Teachers rally, testify before lawmakers about class sizes
Hundreds of teachers in Clark County and across the state gathered Saturday to discuss a growing problem before lawmakers.Photo: Video by ktnv.com
Las Vegas, NV (KTNV) -- Hundreds of teachers in Clark County and across the state gathered Saturday to discuss a growing problem before lawmakers.
It was odd to have a hearing on a Saturday since most of the time government does not work on weekends, but a legislative committee did this in order to ensure teachers could make it with out missing class. The size of their classrooms was the focus of the hearing.
It was standing room only in two packed rooms at the Grant Sawyer Building in Las Vegas and up in Carson City. It's a hearing with the Joint Meeting of the Senate Committee on Finance and Assembly Committee on Ways & Means. The focus is education in Nevada.
"We need to get the word out and understand that education in Nevada has been under a lot of stress for the last, particularly the last ten years," says Jeremy Christensen, a math teacher.
While the list of things to fix is long the focus Saturday is on class sizes.
"How many adults can say they've been in a room full of 40 children by themselves. You see a parent with two kids at the store freaking out trying to control their two kids, we 've got 40 of other people's kids trying to teach them. A lot of times trying to teach them something they're not that interested in like math, and it's hard," says Christensen.
Testifying in front of legislators are teachers, superintendents, and students.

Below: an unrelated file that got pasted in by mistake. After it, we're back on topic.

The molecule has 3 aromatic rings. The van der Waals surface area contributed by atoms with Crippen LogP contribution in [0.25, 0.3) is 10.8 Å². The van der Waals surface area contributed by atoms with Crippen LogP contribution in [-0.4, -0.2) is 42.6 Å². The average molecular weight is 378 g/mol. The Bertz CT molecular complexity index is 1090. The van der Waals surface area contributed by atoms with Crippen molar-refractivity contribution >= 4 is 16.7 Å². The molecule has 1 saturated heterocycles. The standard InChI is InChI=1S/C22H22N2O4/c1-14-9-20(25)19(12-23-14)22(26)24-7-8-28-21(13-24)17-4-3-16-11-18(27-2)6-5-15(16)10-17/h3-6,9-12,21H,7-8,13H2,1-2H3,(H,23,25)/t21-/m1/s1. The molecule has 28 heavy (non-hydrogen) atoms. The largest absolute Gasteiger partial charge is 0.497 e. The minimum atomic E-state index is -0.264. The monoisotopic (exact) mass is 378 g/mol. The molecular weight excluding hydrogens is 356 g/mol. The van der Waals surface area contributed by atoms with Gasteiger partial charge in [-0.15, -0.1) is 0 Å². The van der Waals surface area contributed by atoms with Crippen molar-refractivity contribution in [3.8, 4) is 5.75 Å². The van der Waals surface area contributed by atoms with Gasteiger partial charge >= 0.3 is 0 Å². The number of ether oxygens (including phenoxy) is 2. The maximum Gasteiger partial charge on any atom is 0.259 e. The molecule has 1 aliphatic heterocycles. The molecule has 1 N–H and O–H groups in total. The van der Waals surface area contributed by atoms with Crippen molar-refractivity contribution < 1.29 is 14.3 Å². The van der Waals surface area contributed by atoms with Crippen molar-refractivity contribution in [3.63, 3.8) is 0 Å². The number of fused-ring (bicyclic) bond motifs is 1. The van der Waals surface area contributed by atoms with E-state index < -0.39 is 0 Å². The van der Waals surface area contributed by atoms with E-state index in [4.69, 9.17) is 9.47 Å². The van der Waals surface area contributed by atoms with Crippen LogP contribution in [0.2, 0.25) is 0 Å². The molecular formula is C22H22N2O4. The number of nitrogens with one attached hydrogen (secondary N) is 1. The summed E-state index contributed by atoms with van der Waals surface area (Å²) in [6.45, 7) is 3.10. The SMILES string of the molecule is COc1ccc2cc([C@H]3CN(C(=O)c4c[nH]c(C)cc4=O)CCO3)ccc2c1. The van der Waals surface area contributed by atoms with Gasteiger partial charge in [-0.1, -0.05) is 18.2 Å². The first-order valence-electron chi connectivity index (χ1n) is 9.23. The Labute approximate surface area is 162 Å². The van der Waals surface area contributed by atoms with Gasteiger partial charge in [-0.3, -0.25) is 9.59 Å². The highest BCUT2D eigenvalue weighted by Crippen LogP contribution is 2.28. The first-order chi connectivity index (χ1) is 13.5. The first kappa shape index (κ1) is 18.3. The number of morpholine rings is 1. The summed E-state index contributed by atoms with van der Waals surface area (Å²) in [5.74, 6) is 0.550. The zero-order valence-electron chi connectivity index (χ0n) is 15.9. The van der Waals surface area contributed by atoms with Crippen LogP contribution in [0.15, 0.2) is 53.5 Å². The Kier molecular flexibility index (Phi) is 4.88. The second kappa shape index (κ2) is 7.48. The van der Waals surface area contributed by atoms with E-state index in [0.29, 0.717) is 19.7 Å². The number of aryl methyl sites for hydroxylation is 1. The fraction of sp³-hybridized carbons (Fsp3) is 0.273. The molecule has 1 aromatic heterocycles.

"When you have a lot of questions is the teacher able to answer all your questions?
Usually not always because a lot of people have a lot of questions and she can't get around to everybody in the amount of time they have in school," says Zac Christensen, a fourth grader.
What's unusual says the teacher's union about this hearing is that it's happening long before the economic forum meets in a month and a half.
"I think first and foremost is the funding. Without the funding you can't even address the number of teachers, or the classrooms, or what kind of materials are necessary," says Ruben Murillo President of the Clark County Education Association.
Educators hope funding will ultimately lead to a better education for students.
"You feel the moral of everyone around you just...everything is dragging. It's tough. You get in there to the classroom and try to do your job and there's more kids and it's hard to get through to them," says Jeremy.
The teachers union says the next step from here is to put pressure on lawmakers to make sure they get the funding they need to alleviate class sizes.